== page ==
Bellamy TV series explores Kataragama

David Bellamy interviews Matara Swami
Dr. David Bellamy interviews dream yoga practitioner Matara Swami at Kataragama while filming the Roots of Wisdom TV series.

Colombo: The Sunday Island of 31 March, 1991
by Patrick Harrigan

Human culture's survival on earth, says British environmental scientist and television personality Dr. David Bellamy, is being decided right now in the tropics, and Sri Lanka appears destined to become a focal point in the struggle for planetary survival.

And if his hunches are correct then Kataragama, last redoubt of the fabled, war god Skanda, may be one of the great battlegrounds. But hopefully, says Bellamy, traditional wisdom and plain common sense may yet triumph over man's insatiable lust for wealth.

Accompanied by an all-Sri Lankan independent film unit, Dr. Bellamy spent the final days of his recent twelve-day visit trying to discover what it is about the Kataragama shrines that exerts such a powerful influence upon the lives of so many urban and rural Sri Lankans alike.

His ongoing investigations aim to penetrate beneath the surface expressions of Kataragama's ancient, yet vibrantly living, traditions, and to understand Kataragama as insiders have seen it but in a refreshingly scientific light. Old Kataragama hands meanwhile concede that there are plenty of secrets and surprises just waiting for intrepid explorers to uncover.

Dr. David Bellamy at Kataragama
Old Kataragama hands concede that there are plenty of secrets and surprises just waiting for intrepid explorers, like Dr. David Bellamy, to uncover.

In his second scientific pilgrimage to Kataragama, Dr. Bellamy came armed not with pith helmet and butterfly net but with sophisticated techniques to better understand the p1ayfully elusive jungle spirit.

New analytical tools developed here in Sri Lanka have given Professor Bellamy and associates more than a fighting chance of cutting through the layers of deep secrecy that have long frustrated less sympathetic observers. And what lies beneath may very well turn out to be a vast scientific treasure of incalculable value.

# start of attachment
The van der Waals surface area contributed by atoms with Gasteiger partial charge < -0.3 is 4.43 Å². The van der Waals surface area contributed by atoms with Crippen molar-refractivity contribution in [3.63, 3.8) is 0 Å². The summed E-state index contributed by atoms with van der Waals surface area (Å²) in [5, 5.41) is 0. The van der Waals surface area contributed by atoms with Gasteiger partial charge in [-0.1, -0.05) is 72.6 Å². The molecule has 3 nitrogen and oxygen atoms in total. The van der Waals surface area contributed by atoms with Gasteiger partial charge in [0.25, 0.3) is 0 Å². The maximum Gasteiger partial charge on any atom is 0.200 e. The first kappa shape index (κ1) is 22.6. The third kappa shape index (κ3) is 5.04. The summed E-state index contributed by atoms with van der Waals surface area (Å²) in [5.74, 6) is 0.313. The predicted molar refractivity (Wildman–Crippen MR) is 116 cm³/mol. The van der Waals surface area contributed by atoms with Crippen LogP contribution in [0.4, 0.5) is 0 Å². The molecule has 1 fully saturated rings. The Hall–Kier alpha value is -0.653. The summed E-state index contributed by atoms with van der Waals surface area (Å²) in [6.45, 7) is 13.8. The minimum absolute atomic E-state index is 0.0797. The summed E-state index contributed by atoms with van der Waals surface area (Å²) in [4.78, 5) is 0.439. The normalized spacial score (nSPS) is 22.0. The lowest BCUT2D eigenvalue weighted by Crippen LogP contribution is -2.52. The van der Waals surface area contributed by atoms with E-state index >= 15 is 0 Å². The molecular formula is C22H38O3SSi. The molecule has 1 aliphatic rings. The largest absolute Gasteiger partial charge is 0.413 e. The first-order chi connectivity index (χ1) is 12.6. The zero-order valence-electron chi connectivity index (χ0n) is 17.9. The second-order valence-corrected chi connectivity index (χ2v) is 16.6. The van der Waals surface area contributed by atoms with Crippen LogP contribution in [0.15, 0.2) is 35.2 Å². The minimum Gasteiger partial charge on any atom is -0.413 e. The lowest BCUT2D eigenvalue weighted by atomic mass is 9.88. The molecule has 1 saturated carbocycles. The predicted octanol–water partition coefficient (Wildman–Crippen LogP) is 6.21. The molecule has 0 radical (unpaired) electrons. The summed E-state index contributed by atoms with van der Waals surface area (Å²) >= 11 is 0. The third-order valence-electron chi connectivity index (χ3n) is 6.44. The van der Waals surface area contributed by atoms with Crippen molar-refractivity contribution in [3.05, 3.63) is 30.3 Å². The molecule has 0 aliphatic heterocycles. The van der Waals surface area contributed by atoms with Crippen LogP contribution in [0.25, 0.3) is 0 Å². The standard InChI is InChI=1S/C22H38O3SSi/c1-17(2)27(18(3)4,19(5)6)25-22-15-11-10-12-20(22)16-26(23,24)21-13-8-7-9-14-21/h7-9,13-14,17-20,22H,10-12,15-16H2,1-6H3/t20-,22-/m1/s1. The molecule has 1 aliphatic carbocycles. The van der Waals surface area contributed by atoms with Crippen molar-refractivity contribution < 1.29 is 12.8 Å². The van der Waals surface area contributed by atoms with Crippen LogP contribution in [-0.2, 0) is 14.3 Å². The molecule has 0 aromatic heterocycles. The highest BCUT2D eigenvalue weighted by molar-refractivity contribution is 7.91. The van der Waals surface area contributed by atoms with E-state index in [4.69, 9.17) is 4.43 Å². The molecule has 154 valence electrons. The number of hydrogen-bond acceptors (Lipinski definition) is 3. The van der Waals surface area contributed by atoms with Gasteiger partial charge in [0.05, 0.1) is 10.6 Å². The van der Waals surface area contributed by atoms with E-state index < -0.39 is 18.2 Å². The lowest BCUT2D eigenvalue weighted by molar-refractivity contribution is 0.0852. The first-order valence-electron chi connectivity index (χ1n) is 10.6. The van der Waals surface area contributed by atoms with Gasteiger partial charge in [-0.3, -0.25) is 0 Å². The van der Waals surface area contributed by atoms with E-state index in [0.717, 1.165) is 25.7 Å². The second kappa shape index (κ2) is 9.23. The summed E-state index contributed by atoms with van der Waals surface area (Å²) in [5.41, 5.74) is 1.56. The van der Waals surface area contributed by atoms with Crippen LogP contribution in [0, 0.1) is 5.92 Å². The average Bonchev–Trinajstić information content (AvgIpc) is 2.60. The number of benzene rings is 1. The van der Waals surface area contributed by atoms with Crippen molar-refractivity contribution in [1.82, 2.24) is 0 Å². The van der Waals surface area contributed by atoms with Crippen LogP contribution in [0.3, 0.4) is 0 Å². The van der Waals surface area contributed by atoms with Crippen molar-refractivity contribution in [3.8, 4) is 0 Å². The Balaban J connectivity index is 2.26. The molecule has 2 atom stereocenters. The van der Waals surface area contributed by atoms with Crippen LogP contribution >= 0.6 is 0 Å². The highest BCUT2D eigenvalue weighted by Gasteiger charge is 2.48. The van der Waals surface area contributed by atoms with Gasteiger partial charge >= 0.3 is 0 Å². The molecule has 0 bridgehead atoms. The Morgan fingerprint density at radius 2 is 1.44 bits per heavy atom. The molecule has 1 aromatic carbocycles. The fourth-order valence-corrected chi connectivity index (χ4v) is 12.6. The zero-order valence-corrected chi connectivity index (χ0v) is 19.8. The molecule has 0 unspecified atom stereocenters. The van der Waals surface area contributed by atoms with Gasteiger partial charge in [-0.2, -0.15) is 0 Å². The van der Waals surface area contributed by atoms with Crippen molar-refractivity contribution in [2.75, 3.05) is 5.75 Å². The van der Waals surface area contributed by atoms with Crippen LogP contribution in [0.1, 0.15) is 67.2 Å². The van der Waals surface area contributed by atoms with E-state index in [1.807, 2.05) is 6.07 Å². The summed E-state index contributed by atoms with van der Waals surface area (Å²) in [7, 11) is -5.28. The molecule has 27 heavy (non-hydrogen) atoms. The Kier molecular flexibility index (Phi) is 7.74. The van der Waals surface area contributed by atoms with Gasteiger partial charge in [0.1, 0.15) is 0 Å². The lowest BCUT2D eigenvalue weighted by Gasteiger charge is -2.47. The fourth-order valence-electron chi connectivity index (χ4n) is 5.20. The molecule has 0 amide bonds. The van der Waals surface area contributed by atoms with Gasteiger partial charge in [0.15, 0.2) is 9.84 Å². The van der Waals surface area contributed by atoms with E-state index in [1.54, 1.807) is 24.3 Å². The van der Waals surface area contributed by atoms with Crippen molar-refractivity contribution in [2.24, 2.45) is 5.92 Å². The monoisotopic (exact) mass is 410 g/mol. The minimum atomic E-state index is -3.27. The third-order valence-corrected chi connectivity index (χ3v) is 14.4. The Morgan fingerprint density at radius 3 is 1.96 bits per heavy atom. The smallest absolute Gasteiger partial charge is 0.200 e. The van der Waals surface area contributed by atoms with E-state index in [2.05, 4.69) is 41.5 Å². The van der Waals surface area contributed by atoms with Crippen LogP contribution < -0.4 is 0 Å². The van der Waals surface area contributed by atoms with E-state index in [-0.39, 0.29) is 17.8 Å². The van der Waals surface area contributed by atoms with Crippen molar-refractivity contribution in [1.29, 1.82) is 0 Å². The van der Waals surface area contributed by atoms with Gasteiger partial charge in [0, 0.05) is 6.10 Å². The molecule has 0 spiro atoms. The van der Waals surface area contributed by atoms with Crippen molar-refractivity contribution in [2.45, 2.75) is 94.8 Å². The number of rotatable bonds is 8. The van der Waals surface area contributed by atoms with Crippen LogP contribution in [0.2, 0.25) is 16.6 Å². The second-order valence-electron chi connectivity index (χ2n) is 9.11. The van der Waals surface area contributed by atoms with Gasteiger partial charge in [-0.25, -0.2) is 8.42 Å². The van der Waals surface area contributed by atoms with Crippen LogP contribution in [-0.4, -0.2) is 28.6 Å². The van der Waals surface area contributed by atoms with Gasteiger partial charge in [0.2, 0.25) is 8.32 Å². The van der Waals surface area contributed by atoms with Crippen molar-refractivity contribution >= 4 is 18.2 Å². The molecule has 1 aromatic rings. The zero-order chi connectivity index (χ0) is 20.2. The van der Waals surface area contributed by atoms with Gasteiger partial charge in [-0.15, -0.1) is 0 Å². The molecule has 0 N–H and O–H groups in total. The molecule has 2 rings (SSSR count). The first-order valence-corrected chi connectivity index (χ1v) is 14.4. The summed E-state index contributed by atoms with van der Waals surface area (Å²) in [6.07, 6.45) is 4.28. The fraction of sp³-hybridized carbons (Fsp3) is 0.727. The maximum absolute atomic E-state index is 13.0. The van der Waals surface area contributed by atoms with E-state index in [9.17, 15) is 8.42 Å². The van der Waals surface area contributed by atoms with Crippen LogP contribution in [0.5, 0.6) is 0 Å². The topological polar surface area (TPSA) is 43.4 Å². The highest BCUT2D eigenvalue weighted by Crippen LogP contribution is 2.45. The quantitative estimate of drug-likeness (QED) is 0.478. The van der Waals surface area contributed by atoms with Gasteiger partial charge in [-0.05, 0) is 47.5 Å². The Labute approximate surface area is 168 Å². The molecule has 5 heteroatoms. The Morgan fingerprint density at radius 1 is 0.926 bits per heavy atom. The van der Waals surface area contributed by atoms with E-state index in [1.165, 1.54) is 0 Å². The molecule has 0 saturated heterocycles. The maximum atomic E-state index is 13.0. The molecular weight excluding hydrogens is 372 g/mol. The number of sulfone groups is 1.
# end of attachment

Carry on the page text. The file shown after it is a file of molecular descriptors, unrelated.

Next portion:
Earlier in Colombo, Dr. Bellamy had addressed an assembly of concerned citizens who had gathered at the Taj Samudra to question the famed botanist about the rapidly growing list of threats to the earth's delicate biosphere. From pole to pole, he warned, the whole world now finds itself on the fast track to self-destruction unless imaginative new measures to secure global fertility are taken soon.

As a start, Bellamy formally inaugurated a bissa or traditional outdoor rice storage bin as a part of the Samudra Cottage complex of traditional village facilities. Declaring an island-wide Seed Bank project to be underway, Dr. Bellamy spelled out the special importance of seeds as banks of vital information for survival.
Alatti Ammas preserve Kataragama's traditions of Rajakariya or 'Royal Service'
Alatti Ammas: The same scheme of Rajakariya or 'Royal Service' that is believed to have been formalized by King Dutugemunu in the Second Century B.C. still operates as faithfully handed down from generation to generation.

"Genetic materials, especially seeds," he explained, "are Nature's greatest gifts to humanity. They contain all kinds of information locked up in genetic code that takes millions of years for Mother Nature to develop. The industrialization of agriculture threatens to destroy much of this before anyone can discover what marvelous information is there. It's time now to do something about it."

Seeds, in other words, act as nature's memory banks, storing and releasing countless bits of vital coded information that slowly mutate and evolve over many generations. Resistance to disease and ability to respond to changes in the environment are just some of the survival functions that nature stores away until needed.

And just as rare strains of rice preserve coded survival information over generations, so likewise do archaic beliefs and ritual practices that are preserved from generation to generation in traditional village cultures.

Pursuing this approach, Dr. Bellamy was returning to Kataragama with plans to penetrate still deeper into the shrine's mystery that dates from hoary antiquity and apparently still survives. Kataragama, he learned, represents a model ancient kingdom that continues to function with or without the presence of the mythical god-king Skanda-Kumara himself.

The same scheme of Rajakariya or ‘Royal Service' that is believed to have been formalized by King Dutugemunu in the Second Century B.C. still operates there as faithfully handed down from generation to generation.

Patrick Harrigan, M.A., has collaborated with Prof. David Bellamy and other investigators into Sri Lanka's ancient science of environmental management. He now serves as acting editor of the Kataragama Research Publications Project.